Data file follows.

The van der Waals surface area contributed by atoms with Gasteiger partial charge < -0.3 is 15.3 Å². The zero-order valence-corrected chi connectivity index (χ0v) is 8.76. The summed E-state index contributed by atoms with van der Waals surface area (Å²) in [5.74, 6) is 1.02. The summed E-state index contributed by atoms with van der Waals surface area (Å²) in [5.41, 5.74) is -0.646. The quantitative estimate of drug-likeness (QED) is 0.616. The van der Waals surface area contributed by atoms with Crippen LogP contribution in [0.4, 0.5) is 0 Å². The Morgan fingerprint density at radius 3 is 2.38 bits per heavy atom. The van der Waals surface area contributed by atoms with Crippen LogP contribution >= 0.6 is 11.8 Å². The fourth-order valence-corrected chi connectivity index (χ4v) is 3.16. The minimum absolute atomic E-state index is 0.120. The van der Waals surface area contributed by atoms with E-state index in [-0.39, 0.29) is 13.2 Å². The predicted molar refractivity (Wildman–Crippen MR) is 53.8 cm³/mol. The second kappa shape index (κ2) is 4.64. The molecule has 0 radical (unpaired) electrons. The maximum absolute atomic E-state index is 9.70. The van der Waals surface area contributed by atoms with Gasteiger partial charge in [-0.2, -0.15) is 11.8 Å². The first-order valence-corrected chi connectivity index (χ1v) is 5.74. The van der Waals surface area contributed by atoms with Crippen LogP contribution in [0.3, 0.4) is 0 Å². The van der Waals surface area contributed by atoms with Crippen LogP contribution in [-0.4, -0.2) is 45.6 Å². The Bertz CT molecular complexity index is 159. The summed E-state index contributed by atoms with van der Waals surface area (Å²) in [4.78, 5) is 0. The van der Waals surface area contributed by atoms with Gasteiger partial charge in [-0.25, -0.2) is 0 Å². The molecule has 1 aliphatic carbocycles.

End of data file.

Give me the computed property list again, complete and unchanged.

The van der Waals surface area contributed by atoms with Gasteiger partial charge < -0.3 is 15.3 Å². The zero-order valence-corrected chi connectivity index (χ0v) is 8.76. The summed E-state index contributed by atoms with van der Waals surface area (Å²) in [5.74, 6) is 1.02. The summed E-state index contributed by atoms with van der Waals surface area (Å²) in [5.41, 5.74) is -0.646. The quantitative estimate of drug-likeness (QED) is 0.616. The van der Waals surface area contributed by atoms with Crippen LogP contribution in [0.4, 0.5) is 0 Å². The Morgan fingerprint density at radius 3 is 2.38 bits per heavy atom. The van der Waals surface area contributed by atoms with Crippen LogP contribution >= 0.6 is 11.8 Å². The fourth-order valence-corrected chi connectivity index (χ4v) is 3.16. The minimum absolute atomic E-state index is 0.120. The van der Waals surface area contributed by atoms with E-state index in [-0.39, 0.29) is 13.2 Å². The predicted molar refractivity (Wildman–Crippen MR) is 53.8 cm³/mol. The second kappa shape index (κ2) is 4.64. The molecule has 0 radical (unpaired) electrons. The maximum absolute atomic E-state index is 9.70. The van der Waals surface area contributed by atoms with Gasteiger partial charge in [-0.2, -0.15) is 11.8 Å². The first-order valence-corrected chi connectivity index (χ1v) is 5.74. The van der Waals surface area contributed by atoms with Crippen LogP contribution in [0.3, 0.4) is 0 Å². The van der Waals surface area contributed by atoms with Crippen LogP contribution in [-0.4, -0.2) is 45.6 Å². The Bertz CT molecular complexity index is 159. The summed E-state index contributed by atoms with van der Waals surface area (Å²) in [4.78, 5) is 0. The van der Waals surface area contributed by atoms with Gasteiger partial charge in [-0.25, -0.2) is 0 Å². The molecule has 1 aliphatic carbocycles.